Research Article

Plant anatomy as a tool for evaluating the effect of different levels of nitrogen, plant population density, row spacing and irrigation on kenaf (Hibiscus cannabinus) fibre development

Published in: South African Journal of Plant and Soil
Volume 34, issue 5, 2017 , pages: 351–360
DOI: 10.1080/02571862.2017.1317856
Author(s): Kayembe P KabeyaDepartment of Plant and Soil Sciences, South Africa, Petrus J RobbertseDepartment of Plant and Soil Sciences, South Africa, Diana MaraisDepartment of Plant and Soil Sciences, South Africa, J Martin SteynDepartment of Plant and Soil Sciences, South Africa

Abstract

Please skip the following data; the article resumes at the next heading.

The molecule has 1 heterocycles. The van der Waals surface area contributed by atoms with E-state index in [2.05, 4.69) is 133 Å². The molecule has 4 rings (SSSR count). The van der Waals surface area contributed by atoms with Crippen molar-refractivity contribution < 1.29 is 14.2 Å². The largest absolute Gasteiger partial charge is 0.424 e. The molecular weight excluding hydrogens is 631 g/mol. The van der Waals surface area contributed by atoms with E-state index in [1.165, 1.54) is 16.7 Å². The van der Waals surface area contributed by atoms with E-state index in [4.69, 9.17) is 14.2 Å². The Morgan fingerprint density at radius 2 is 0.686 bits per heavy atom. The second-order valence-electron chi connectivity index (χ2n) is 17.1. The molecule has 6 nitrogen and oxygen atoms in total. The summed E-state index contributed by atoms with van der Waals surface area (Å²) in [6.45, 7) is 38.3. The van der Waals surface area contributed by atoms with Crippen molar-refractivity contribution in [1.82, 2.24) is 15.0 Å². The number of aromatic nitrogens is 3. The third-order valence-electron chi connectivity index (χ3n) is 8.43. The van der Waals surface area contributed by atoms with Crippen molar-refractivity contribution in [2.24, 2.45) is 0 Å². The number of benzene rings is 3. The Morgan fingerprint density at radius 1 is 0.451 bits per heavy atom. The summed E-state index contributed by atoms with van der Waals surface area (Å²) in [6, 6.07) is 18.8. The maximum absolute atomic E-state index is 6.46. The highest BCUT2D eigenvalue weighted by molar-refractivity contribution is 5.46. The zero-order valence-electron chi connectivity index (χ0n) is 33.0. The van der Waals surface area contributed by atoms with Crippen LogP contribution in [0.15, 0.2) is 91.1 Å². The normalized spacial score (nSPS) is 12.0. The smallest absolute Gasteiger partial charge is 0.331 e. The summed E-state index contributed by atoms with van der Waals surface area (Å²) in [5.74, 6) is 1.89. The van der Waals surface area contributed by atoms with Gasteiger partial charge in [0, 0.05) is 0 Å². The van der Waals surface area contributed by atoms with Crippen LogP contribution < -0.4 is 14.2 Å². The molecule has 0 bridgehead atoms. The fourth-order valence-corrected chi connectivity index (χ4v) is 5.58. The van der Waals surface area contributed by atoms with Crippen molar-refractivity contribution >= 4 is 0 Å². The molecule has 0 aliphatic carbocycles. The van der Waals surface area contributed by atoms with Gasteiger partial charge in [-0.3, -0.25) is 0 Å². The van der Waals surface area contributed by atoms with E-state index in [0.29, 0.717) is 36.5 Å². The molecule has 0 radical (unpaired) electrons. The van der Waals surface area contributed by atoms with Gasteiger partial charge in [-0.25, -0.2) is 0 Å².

Kenaf (Hibiscus cannabinus) provides high-quality fibre that is used in papermaking, building materials and absorbents. The study aims were to conduct a proper anatomical study of fibre development in kenaf stems, and to investigate if the number of fibre wedges, fibre rings (layers) and fibre bundles can be used as a tool to determine fibre development response to different agronomic practices. The practices evaluated included different nitrogen levels (0, 50, 100 and 150 kg N ha−1) under both rainfed and irrigated conditions, as well as different combinations of plant population densities (300 000, 400 000, 500 000 and 600 000 plants ha−1) and row spacing (0.17, 0.34 and 0.50 m) under rainfed conditions. In most cases N, water and plant population density were the principal factors affecting the number of fibre rings and fibre bundles, but not the number of fibre wedges. Higher levels of N and more water increased the number of fibre rings and fibre bundles, whereas at higher plant population densities, these decreased. No clear trends were observed with regards to row spacing. The results of this study suggested that under local conditions, 150 kg N ha−1 applied in two splits, 300 000 plants ha−1 and 0.50 m row spacing was the optimal combination of agronomic practices in terms of fibre development per plant. This paper gives a more complete explanation of fibre development in kenaf and shows how plant anatomy can be used as a tool to assess fibre development.

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